Women in Saudi Arabia have limited rights compared to men. Laws forbidding women from voting or driving cars are two of the more prominent examples, although King Abdullah last year promised reforms that should give women the vote as of 2015.


The recent round of political battle between PML-N and PTI ignited a controversy with questions regarding the mismanagement of funds by the Board of Trustees of Shuakat Khanum Memorial Hospital raised by Mr. Khawaja Asif, PML-N’s whistle-blower in this case.

While everyone was having a go at this issue on twitter, I sent out this tweet: “Dear PMLN, Thank you! Because of you all our donors have suddenly woken up. Sincerely, SKMH Pakistan”

Looking at the response to my tweet, and just giving the whole debacle an afterthought, I realized, PML-N has actually committed a few cardinal PR sins – which ended up in them becoming the bad guys in the public eye. These public relations mistakes are:

1. Think through about the implication of your words

Mr. Khawaja Asif, you were touching a charity that has over the years helped sick people. The REAL people of Pakistan. With your “Shaukat Khanum funds are used for PTI political purposes” story, what you ended up doing is waking up all those people, and suddenly a counter guerrilla campaign started all around us, where just to tell you Mr. Asif (and PML-N) off – people started sending donations out to the cancer hospital … err … not the smartest PR move I have seen in recent times!!

Read more:

Bina Shah’s blog: Hands off the SKMH
Comic Expression by Arsalan

2. Bad homework is worse than no homework

PML-N obviously did some homework to check the endowment management process followed by Shaukat Khanum, but obviously not enough. From the moment the allegations have been made, we have had even students explaining how erroneous their allegations really are. With the advent of social media, experts are a ‘like’ button away – and no it’s not ok to mislead the people with half-truths or lies.

Read more:

Khwaja Asif vs Imran: investor speaks and answers key questions
The fallacy of the PML-N’s allegations

Lets donate more to SKMH, say the people of Pakistan!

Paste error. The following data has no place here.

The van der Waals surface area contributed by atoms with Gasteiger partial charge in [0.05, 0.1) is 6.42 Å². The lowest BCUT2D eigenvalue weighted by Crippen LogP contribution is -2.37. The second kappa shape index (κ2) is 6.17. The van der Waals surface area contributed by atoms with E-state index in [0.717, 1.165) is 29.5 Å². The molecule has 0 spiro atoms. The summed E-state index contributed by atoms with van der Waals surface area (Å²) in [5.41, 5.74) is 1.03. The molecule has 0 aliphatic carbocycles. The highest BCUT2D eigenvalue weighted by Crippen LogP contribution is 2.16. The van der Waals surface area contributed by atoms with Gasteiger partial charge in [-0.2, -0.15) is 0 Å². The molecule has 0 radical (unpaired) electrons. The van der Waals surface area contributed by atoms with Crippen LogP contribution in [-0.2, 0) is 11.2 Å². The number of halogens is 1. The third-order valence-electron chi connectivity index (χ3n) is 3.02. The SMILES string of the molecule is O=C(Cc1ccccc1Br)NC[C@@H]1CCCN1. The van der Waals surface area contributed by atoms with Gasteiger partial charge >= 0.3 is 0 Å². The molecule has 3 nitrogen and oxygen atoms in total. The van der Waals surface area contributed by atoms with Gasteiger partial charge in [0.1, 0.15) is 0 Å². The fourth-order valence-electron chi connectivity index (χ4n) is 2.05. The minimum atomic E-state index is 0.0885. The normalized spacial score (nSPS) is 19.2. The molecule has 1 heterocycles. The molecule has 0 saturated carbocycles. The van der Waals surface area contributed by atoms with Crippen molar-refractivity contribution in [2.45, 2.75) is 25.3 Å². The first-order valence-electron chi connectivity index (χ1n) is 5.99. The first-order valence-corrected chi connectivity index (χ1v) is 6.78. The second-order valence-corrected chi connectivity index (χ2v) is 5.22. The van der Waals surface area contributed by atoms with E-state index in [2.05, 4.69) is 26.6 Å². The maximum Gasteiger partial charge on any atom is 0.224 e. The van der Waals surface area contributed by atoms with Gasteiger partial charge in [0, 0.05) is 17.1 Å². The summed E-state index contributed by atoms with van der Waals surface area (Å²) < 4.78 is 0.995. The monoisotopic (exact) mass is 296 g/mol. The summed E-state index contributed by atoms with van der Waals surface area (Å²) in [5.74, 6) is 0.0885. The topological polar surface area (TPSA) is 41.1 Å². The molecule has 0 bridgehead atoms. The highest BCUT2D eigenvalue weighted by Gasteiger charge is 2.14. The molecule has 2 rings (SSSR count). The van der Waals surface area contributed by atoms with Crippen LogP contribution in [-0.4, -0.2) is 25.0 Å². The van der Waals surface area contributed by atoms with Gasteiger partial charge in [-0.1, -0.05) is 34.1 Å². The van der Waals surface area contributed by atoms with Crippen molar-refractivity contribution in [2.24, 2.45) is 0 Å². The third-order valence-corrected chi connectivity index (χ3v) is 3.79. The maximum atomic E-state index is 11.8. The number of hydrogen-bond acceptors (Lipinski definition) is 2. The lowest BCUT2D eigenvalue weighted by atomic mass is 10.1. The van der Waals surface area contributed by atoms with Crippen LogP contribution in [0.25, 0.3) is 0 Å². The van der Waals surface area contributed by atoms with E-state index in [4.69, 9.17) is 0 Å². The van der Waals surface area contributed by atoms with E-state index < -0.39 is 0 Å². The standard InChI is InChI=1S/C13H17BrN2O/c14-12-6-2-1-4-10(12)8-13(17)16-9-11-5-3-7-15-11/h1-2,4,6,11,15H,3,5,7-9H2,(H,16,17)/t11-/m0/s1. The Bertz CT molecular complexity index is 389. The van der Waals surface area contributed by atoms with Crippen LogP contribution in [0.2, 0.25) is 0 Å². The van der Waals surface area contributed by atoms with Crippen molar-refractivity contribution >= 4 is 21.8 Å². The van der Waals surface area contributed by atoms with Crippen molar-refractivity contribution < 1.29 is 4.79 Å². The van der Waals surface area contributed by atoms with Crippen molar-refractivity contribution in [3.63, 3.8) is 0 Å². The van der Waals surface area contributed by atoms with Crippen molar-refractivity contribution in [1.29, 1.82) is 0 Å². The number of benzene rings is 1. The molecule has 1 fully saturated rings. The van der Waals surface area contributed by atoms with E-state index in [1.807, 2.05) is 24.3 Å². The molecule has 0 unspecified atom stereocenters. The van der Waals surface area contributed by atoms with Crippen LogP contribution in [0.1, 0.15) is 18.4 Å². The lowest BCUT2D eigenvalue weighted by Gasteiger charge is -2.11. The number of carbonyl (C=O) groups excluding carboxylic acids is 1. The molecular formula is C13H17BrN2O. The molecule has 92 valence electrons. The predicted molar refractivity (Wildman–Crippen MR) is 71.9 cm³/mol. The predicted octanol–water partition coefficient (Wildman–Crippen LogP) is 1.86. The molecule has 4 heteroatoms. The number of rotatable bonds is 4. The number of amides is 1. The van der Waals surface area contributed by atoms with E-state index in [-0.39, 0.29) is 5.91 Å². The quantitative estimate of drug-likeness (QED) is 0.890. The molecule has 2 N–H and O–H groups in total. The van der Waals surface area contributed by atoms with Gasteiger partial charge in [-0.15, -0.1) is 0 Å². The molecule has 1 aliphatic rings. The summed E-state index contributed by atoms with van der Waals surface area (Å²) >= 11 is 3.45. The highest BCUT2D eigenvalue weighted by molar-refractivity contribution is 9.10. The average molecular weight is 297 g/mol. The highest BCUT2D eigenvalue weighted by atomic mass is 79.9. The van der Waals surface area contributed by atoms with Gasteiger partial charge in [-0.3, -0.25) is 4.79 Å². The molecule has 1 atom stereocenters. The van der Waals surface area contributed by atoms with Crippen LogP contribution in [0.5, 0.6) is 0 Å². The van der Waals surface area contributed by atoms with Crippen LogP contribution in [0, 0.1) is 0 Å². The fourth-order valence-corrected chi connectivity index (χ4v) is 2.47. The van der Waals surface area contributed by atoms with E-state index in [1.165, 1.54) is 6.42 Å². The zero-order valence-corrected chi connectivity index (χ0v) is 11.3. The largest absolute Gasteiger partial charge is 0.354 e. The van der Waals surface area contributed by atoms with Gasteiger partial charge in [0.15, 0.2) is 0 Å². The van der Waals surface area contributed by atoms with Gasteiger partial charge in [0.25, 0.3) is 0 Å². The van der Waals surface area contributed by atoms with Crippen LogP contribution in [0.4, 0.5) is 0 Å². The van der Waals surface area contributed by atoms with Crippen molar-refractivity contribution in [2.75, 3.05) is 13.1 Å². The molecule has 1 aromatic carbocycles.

3. Are you making news for yourself or the competition?

Smart PR people never deliberately provide others with fresh platforms and story angles. PML-N did just that. Not only did Imran Khan and PTI suddenly have an opportunity for fresh air time on all leading media across Pakistan – Shaukat Khanum too suddenly had a PR edge over all other charities. Plus all other political parties jumped in with their “How could they question the integrity of Shuakat Khunum?”

Why give competitors and others a pulpit of your making?

Read more:

Shaukat Khanum COO on Capital Talk, GEO
CEO Shaukat Khanum’s responses to PML-N
Imran Khan’s press conference
Does Islam allow Zakaat to be invested?

4. Line up brand ambassadors internally and externally

If Khawja Asif actually intended to start a firestorm of such proportions, he should have first lined up third-party ambassadors. Sure, some PTI haters and other PML-N politicians rallied to question the books of Shaukat Khanum too, but that was after the damage had been done.

What has happened as an outcome is PML-N has ended up being the real villain. Not only are the people questioning their ‘good’ deeds as a political party in power, there is a whole bunch of angry Pakistanis who are just plain unhappy with their gall to question Shaukat Khanum Memorial Hospital.

Epic PR Fail!

Disclaimer: I am neither a supporter of PTI nor a fan of Imran Khan personally. The views expressed above and shared here are simply from a point of view of a Public Relations professional.

First published on Samra Muslim’s blog on 5 August, 2012. Click here to view the original post.

About the author: Professionally, Samra Muslim has over 10 years of experience of working in Pakistan in the fields of marketing, communications, public relations, social media, event management and brand activation. She is constantly on the hunt for more knowledge and describes herself in the following words: optimist, moody, cynic, travel to live, movie junkie, and foodie. Samra is all over the place and has opinions about everything!